Director: Kathryn Bigelow
Starring: Jessica Chastain, Jason Clarke, Kyle Chandler, Mark Strong, Mark Duplass, James Gandolfini, Chris Pratt and Joel Edgerton
Review Written By: Michael Dalton (Prime Minister)
While The Hurt Locker won the Academy Awards that will undoubtedly elude this film, in my eyes this film is on another level to Bigelow and Boal’s previous collaboration. The story is naturally more fascinating, the cast more widespread, the music more haunting and come the final thirty minutes, the direction is more accomplished and assured. Based on this film’s final movements alone, it is quite frankly embarrassing for the Academy that Kathryn Bigelow is not up for the Best Director award. This film is a task that few filmmakers would have dared face yet alone accomplish and Bigelow deserves enormous credit for her bravery and the film’s intensity.
The film opens to a dark screen, accompanied only by the sounds of September 11th 2001. It is a haunting and powerful way to open the film however its effect is slightly diluted by the fact that Michael Moore did it in Fahrenheit 9/11 and while I’m not accusing Bigelow and co. of blatant plagiarism, it did take me out of their movie and into another just as they were about to begin telling me their story. The film proceeds to become what is in essence a procedural. Many will go into this film expecting the last thirty minutes and will be disappointed to discover that the majority of this film’s near three hour running time, is spent discussing, debating and deciphering clues and leads. While due to the realism of the dialogue, direction and performances I was engrossed throughout, if you don’t have a prior interest and fascination in the topic, you might find your attention and interest wane due to the film’s density.
This is a film which takes an incredibly realistic approach and refreshingly so. When the moment comes and a certain target is killed it is shown in a manner as if you had just experienced it as part of the mission. There is no rousing music, no slow motion, no gimmicks whatsoever, a bullet is simply fired and the operation continues. To say it’s anti-climatic sounds like a criticism, yet I mean it as a compliment. The raid scene is incredibly intense and a tour de force of direction, cinematography, sound and editing, yet it is not the triumphant piece of heroism many would expect it or even demand it to be portrayed as. When Bin Laden is killed a Navy Seal turns to his colleague, essentially concurrently addressing the audience and says, “Do you know what you just did?”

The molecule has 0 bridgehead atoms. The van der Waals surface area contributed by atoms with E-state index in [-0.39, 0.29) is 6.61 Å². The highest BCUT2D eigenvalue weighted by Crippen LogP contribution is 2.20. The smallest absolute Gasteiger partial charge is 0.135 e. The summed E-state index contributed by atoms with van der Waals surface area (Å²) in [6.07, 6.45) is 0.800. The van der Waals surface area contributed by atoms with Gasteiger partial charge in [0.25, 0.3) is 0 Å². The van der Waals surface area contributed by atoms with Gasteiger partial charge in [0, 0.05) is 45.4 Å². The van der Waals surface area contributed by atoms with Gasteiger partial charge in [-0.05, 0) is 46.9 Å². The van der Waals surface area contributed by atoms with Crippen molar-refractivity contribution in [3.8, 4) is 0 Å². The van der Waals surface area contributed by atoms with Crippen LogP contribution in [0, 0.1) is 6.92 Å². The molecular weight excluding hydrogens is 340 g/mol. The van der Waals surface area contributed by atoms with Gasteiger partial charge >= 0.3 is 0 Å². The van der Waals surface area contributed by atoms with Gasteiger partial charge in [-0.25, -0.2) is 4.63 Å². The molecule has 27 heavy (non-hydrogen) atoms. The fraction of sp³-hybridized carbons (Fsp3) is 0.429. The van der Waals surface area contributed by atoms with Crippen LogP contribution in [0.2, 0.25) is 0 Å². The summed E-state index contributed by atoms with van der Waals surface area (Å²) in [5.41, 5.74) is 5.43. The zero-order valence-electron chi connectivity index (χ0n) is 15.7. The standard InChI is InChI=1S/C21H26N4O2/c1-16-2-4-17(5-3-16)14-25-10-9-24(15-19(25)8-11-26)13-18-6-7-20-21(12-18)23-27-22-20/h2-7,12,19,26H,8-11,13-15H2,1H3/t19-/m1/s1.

The film doesn’t help the audience by taking a political allegiance and this is an incredibly neutral film, which tells its tale and allows the audience to make up its own minds. This is perhaps best demonstrated when Obama (In his only appearance in the film) is shown on TV denouncing torture and promising its termination, as a group of C.I.A agents watch we are waiting for their comment, they say and do nothing and merely continue with their conversation. The film however does not shy away from showing the U.S. government getting their hands dirty, there are the priorly mentioned scenes of torture and high-ranking C.I.A chiefs shouting to their colleagues, “Bring me somebody to kill” And while this may not be the Obama piece that Republicans feared there are lines which as an Obama fan I appreciated. The president is described as a, “Thoughtful and analytic man” and when a C.I.A chief accuses one of the President’s closest advisers of being political, he replies, “If this was political we’d be talking about this in October when there is an election coming up, what we’re talking about is pure risk”